Chicago closes preseason with lots of personnel decisions left to make

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Chicago heads into their final preseason game this afternoon against the Washington Capitals and while most teams will have their lineups figured out for the most part, the Blackhawks have a bit more work to get done.

In goal they’ve got a competition going on between Ray Emery and Alexander Salak to see who ends up being the backup goalie behind Corey Crawford. Emery is the wily veteran with the wonky hip that he’s continuing to come back from while Salak is the youngster with swagger and attitude looking to land his first NHL job.

Salak’s numbers are a little better than Emery’s and while Emery does have a bit of an embarrassing goal allowed in his last game against Pittsburgh, Tracey Myers of CSNChicago.com believes that Emery’s experience gives him the edge.

The Blackhawks will probably still go with Emery, allowing Salak to hone his skills in Rockford. They like Emery’s veteran status and NHL experience. And the game results could still come. But remember, Blackhawks: the last two guys who started the season as backups, Antti Niemi and Corey Crawford, didn’t have so much NHL experience. They didn’t turn out so bad, either.

Elsewhere on the ice, Chicago is taking a look at Patrick Kane playing center on the second line and while he’s coming back from wrist surgery, he’s showing a different level of play up the middle. Kane’s ability to make plays as well as score goals and wheel around defenders gives him a special something else to his game.

Then there’s what they’ll do about their depth forward spots. We talked the other day about how 2011 second round pick Brandon Saad is fighting his way into the opening night lineup thanks to injuries to Ben Smith and Viktor Stalberg, but there’s another young Brandon making a case for himself as well.

2009 second round pick Brandon Pirri is also making noise late into training camp this year and his offensive skills are showing that the slick skating kid out of Rensselaer in the NCAA is growing into a potential offensive threat. Pirri had two goals and an assist against Detroit and Ty Conklin last Sunday and on Friday night against Pittsburgh he added another two goals beating Brent Johnson in a 3-2 loss to the Penguins. While neither Pirri nor Saad are going to get time on the Blackhawks’ top two lines, if they can add that sort of production and be defensively responsible on the third or fourth lines, the Hawks will welcome it with Stalberg and Smith out of action.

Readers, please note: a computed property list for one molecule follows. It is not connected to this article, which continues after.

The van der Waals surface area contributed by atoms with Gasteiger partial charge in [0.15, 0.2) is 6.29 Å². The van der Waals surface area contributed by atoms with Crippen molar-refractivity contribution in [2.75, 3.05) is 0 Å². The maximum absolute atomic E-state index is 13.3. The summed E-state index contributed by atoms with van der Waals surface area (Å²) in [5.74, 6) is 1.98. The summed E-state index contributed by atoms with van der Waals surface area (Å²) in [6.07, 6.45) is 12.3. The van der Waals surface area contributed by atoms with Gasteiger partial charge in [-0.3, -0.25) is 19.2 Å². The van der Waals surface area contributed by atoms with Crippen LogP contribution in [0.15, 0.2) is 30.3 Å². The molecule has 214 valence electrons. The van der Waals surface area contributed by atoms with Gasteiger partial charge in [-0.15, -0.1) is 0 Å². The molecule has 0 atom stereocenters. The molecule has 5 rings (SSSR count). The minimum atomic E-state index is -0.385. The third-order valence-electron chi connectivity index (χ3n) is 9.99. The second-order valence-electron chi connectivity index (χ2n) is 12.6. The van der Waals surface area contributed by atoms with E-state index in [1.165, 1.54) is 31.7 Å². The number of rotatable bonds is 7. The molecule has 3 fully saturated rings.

Myers finds out from Quenneville that he’s taking notice of both Brandons.

“We didn’t mind (Pirri’s) game. Offensively, he had a couple real nice looks all alone as well as his production there. He’s got some skill, he’s been a producer his whole life and he sees plays. I think he’s patient in his game, and has nice finish around the net. It’s been a nice camp for him.”

Saad, who has played in every preseason game, had a secondary assist on Pirri’s first goal on Friday.

“He does a lot of good things,” Quenneville said of Saad. “He’s played a lot of games here and we still think he does a lot of good things.”

With these decisions all hanging in the balance heading into today’s game, the make up of the Blackhawks will be curious to see when it comes to opening night against Dallas this week.

Young Mitch Marner meme isn’t lost on Auston Matthews, Maple Leafs

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A couple of days ago, Mitch Marner was spotted at Pearson Airport in Toronto with a backwards baseball cap after flying back from a very impressive and productive run at the World Hockey Championship.

Hockey Twitter exploded with well-meaning laughter as the dazzlingly talented 20-year-old looked even younger than 20.

Even a few days later, it really is a sight to behold, whether you need a respite from politics or biting your nails about Game 7 of the Eastern Conference Final:

As much as many of us deride this age of social media, it’s been a goldmine for self deprecating comedy from hockey players; as it turns out, Roberto Luongo doesn’t have that market completely cornered, either.

Not long ago, Auston Matthews jumped in on the Marner meme, and it was glorious:

To his credit, Marner himself joined in:

Is anyone else eager to see what these young stars come up with both on and off the ice during the next, oh, couple decades?

Johansen wishes he was there to shake Kesler’s hand after Predators won

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Ryan Johansen isn’t backing down about his criticisms of the way Ryan Kesler plays. Not after the Nashville Predators eliminated the Anaheim Ducks. Not as he recovers from emergency surgery.